Description : An engaging account of our quest for habitable environments, recounting fascinating recent discoveries and providing insight into future space missions.
Description : This book explains how it came to be that Venus and Earth, while very similar in chemical composition, zonation, size and heliocentric distance from the Sun, are very different in surface environmental conditions. It is argued here that these differences can be accounted for by planetoid capture processes and the subsequent evolution of the planet-satellite system. Venus captured a one-half moon-mass planetoid early in its history in the retrograde direction and underwent its “fatal attraction scenario” with its satellite (Adonis). Earth, on the other hand, captured a moon-mass planetoid (Luna) early in its history in prograde orbit and underwent a benign estrangement scenario with its captured satellite.
Description : The search for life in other worlds begins with the search for a habitable planet. This book explores the “Goldilocks Zone,” a defined area that is perfect for harboring life in our universe. Readers will find out how scientists are finding habitable planets by using terrestrial and orbiting telescopes to search these regions. Readers will also get to know how extreme zones on Earth are helping scientists redefine their concept of “habitable” and what kind of life we might find. Fascinating full-color photographs and artist renderings from NASA illustrate this fascinating hunt.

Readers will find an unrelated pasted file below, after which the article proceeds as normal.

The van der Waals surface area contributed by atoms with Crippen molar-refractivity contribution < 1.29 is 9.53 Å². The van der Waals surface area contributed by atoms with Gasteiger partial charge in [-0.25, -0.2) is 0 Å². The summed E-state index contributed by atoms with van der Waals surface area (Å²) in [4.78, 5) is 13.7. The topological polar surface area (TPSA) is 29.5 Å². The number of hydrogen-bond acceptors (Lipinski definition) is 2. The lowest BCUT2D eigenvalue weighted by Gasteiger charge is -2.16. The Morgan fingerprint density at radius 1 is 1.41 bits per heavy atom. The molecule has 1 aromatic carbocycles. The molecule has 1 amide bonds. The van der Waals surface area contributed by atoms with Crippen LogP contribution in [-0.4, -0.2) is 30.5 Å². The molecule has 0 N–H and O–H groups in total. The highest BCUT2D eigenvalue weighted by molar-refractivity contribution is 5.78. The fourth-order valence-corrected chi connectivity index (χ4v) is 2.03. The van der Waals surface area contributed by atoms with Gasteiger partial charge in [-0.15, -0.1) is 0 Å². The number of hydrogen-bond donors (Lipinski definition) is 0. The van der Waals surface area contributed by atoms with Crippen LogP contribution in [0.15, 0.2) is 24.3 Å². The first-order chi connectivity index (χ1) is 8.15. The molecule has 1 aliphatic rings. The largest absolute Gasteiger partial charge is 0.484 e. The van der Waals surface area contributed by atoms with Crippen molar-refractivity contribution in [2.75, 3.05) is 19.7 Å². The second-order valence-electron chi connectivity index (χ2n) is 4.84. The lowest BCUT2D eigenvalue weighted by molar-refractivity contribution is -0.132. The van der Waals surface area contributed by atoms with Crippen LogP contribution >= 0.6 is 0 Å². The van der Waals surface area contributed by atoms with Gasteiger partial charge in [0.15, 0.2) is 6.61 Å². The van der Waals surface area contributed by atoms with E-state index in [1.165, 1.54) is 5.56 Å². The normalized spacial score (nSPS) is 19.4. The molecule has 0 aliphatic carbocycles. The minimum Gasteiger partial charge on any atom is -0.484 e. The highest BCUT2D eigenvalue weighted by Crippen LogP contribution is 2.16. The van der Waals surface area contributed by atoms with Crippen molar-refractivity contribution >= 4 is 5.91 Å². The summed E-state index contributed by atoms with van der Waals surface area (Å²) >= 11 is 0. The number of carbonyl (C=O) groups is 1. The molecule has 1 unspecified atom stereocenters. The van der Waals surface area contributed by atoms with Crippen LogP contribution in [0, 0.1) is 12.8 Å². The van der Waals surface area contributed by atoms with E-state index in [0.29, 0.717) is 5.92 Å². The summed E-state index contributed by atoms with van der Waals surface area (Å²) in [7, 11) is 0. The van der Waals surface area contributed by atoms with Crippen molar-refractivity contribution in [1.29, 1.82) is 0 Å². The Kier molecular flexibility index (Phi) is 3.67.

Description : The search for life in the universe is one of the most challenging topics of science. It is not a modern topic at all, since more than 100 years ago, it was speculated that on the Moon, there are oceans and seas; on Venus, there are swamps and also Mars is inhabitated. However, now we have the scienti?c background and the scienti?c tools to answer this question and it is also certain that the answer would have deep imp- cations for our culture, philosophy, and religions. If we ?nd that life has developed on other planets or satellites of giant planets, then this would be the ?nal breakdown of our central position in the universe. But is life a widespread phenomenon? How vulnerable is it to changing conditions and even catastrophic events? These topics will be discussed in this book. If life is in the extreme case a unique phenomenon found only on planet Earth, which seems to be highly unrealistic, then also it is important to discuss how it is adaptable to changing external conditions. Can we survive a cosmic catastrophe? How do these catastrophes change habitability? Which forms of life are more v- nerable? It was mentioned that now science has made great progress to answer such qu- tions. Let us give some examples. In modern biology, in connection with organic chemistry, the origin of life is studied.